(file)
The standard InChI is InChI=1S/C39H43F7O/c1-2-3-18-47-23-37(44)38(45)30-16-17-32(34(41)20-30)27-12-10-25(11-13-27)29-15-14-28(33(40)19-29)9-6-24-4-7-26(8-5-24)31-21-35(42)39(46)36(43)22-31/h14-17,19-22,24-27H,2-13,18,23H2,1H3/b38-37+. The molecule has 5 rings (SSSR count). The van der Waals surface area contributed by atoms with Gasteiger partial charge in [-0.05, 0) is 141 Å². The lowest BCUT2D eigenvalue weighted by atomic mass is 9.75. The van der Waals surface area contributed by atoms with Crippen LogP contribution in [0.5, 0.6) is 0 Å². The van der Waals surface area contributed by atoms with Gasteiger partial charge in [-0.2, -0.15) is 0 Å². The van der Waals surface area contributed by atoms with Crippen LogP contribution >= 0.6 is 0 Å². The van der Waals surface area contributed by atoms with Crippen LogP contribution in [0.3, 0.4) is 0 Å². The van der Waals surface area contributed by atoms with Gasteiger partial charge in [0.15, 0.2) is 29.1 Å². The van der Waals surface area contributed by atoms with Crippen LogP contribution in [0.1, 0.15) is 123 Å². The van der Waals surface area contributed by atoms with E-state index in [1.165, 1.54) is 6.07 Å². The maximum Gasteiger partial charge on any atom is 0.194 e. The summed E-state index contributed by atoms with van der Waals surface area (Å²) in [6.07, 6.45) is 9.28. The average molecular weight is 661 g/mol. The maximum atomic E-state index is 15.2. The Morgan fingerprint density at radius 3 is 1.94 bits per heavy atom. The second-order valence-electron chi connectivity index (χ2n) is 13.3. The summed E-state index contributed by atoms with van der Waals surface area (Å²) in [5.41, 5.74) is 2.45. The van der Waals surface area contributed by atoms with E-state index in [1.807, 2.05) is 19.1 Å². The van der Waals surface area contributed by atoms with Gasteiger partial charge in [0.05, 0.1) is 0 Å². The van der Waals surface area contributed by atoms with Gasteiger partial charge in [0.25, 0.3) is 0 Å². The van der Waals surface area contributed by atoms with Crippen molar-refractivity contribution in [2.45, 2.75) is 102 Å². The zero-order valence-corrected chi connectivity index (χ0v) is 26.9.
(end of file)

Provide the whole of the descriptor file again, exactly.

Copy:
The standard InChI is InChI=1S/C39H43F7O/c1-2-3-18-47-23-37(44)38(45)30-16-17-32(34(41)20-30)27-12-10-25(11-13-27)29-15-14-28(33(40)19-29)9-6-24-4-7-26(8-5-24)31-21-35(42)39(46)36(43)22-31/h14-17,19-22,24-27H,2-13,18,23H2,1H3/b38-37+. The molecule has 5 rings (SSSR count). The van der Waals surface area contributed by atoms with Gasteiger partial charge in [-0.05, 0) is 141 Å². The lowest BCUT2D eigenvalue weighted by atomic mass is 9.75. The van der Waals surface area contributed by atoms with Crippen LogP contribution in [0.5, 0.6) is 0 Å². The van der Waals surface area contributed by atoms with Gasteiger partial charge in [-0.2, -0.15) is 0 Å². The van der Waals surface area contributed by atoms with Crippen LogP contribution >= 0.6 is 0 Å². The van der Waals surface area contributed by atoms with Crippen LogP contribution in [0.3, 0.4) is 0 Å². The van der Waals surface area contributed by atoms with Gasteiger partial charge in [0.15, 0.2) is 29.1 Å². The van der Waals surface area contributed by atoms with Crippen LogP contribution in [0.1, 0.15) is 123 Å². The van der Waals surface area contributed by atoms with E-state index in [1.165, 1.54) is 6.07 Å². The maximum Gasteiger partial charge on any atom is 0.194 e. The summed E-state index contributed by atoms with van der Waals surface area (Å²) in [6.07, 6.45) is 9.28. The average molecular weight is 661 g/mol. The maximum atomic E-state index is 15.2. The Morgan fingerprint density at radius 3 is 1.94 bits per heavy atom. The second-order valence-electron chi connectivity index (χ2n) is 13.3. The summed E-state index contributed by atoms with van der Waals surface area (Å²) in [5.41, 5.74) is 2.45. The van der Waals surface area contributed by atoms with E-state index in [1.807, 2.05) is 19.1 Å². The van der Waals surface area contributed by atoms with Gasteiger partial charge in [0.05, 0.1) is 0 Å². The van der Waals surface area contributed by atoms with Gasteiger partial charge in [0.25, 0.3) is 0 Å². The van der Waals surface area contributed by atoms with Crippen molar-refractivity contribution in [2.45, 2.75) is 102 Å². The zero-order valence-corrected chi connectivity index (χ0v) is 26.9.